Birding at Bell Slough WMA

Kentucky Warbler1 04252020 Bell Slough Wildlife Area
Kentucky Warbler

A few weeks back – okay April, I’m just now getting to these photos – I visited Bell Slough Wildlife Management Area near Mayflower. It was my first time there, and I took the Kenny Vernon Nature Trail. It’s a 2.25 mile trail, and includes a variety of habitats such as flood fields, an area with a shale surface, and woods as well as elevation changes.

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There is a boardwalk at the start of the trail, which was actually flooded so I went back to town and bought rain boots to go through the water in. But, it was worth it – the day was beautiful and there were tons of birds singing. Prothonotary Warblers were actually all over this section of the trail.

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My most exciting find was a Kentucky Warbler (a first for me!!) that allowed me to get a really good look. Below are a few of my other finds:

Black-and-white Warbler 04252020 Bell Slough Wildlife Area
Black-and-white Warbler
Prothonotary Warbler3 04252020 Bell Slough Wildlife Area
Prothonotary Warbler
Blue-gray Gnatcatcher2 04252020 Bell Slough Wildlife Area
Blue-gray Gnatcatcher
Northern Parula 04252020 Bell Slough Wildlife Area
Northern Parula
Ruby-throated Hummingbird2 04252020 Bell Slough Wildlife Area
Ruby-throated Hummingbird
Hairy Woodpecker1 04252020 Bell Slough Wildlife Area
Hairy Woodpecker
Summer Tanager1 04252020 Bell Slough Wildlife Area
Summer Tanager
Swainson's Thrush 04252020 Bell Slough Wildlife Area
Swainson’s Thrush

Bald Knob NWR

Prothonotary Warbler 2 042819 BKNWR
Prothonotary Warbler

I visited the Bald Knob National Wildlife Refuge on April 28, and luckily got my first snapshots of a Prothonotary Warbler, Bobolink and Field Sparrow.

Photos: Killdeer (top, right), Field Sparrow (center right), Common Grackle (center, left), female Bobolink (bottom, left), and Barn Swallow (bottom, right).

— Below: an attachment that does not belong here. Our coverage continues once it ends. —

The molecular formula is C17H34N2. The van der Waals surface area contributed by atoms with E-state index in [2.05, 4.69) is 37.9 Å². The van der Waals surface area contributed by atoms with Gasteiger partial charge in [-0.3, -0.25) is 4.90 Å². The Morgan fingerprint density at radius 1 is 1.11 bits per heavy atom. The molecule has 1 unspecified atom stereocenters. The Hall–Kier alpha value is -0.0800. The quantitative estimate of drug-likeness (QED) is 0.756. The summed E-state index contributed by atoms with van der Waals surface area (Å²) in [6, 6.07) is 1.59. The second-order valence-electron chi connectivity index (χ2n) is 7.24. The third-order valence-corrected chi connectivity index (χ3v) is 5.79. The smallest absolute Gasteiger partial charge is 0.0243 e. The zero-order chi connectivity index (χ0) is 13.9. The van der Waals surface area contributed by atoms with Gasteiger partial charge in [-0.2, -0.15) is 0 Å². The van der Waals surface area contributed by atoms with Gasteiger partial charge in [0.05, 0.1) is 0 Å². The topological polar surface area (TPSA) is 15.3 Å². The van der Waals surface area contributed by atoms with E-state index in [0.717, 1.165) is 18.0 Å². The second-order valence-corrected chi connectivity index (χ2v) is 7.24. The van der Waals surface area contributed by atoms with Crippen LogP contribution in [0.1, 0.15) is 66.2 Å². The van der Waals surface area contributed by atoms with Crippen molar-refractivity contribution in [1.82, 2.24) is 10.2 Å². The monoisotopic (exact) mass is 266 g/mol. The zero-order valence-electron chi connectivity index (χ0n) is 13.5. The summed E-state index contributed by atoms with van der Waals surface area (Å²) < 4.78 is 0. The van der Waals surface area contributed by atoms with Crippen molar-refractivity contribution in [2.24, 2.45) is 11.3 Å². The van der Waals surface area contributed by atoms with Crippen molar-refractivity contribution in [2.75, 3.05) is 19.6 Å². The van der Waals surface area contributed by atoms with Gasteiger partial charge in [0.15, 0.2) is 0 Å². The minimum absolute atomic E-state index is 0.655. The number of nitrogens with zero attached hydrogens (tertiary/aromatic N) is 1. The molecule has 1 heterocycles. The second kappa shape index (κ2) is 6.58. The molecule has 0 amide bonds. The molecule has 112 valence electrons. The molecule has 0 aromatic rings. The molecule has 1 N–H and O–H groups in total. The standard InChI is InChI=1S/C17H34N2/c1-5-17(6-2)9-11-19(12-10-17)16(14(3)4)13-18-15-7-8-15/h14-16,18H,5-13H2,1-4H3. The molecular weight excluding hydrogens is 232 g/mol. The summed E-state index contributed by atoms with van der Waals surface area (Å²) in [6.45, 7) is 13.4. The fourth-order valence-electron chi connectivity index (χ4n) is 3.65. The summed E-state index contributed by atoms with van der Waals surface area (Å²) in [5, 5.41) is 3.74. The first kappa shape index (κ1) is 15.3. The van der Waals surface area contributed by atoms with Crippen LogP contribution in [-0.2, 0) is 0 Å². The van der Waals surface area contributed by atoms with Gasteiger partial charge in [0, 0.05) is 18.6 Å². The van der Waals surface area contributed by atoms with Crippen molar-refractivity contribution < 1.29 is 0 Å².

Wapanocca NWR II

Painted Bunting
Painted Bunting

My trek to Wapanocca National Wildlife Refuge was a complete success in bird-terms. I have always wanted to see a Painted Bunting to see if they were as gorgeous as the Indigo Buntings. They are.

We started at the visitor’s center where an Indigo Bunting and a Prothonotary Warbler greeted us separately and walked down the gravel road for about a mile before half of us went back to get our cars. We ended up driving the rest of the way with plenty of stops to see the Indigo Buntings, Blue Grosbeaks, Palm Warblers, and a Pied-billed Grebe as we heard/saw the birds.

We ended up in an open field with a lot of tall grass and shrubbery where we saw the Painted Buntings and eventually at the observatory outlook to look at a Western Grebe through a scope. Not bad for a morning tour.

I ended up leaving at lunch to race back for a family function. Here’s another picture of the Indigo Bunting as well as pictures of other birds we saw:

Painted Bunting
Painted Bunting
Solitary Sandpiper
Solitary Sandpiper
Pied-billed grebe
Pied-billed grebe
Pied-billed Grebe
Pied-billed Grebe
Prothonotary Warbler
Prothonotary Warbler
Swamp Sparrow
Swamp Sparrow
Belted Kingfisher
Belted Kingfisher
Western Grebe
Western Grebe (a crappy picture, I know)
Palm Warbler
Palm Warbler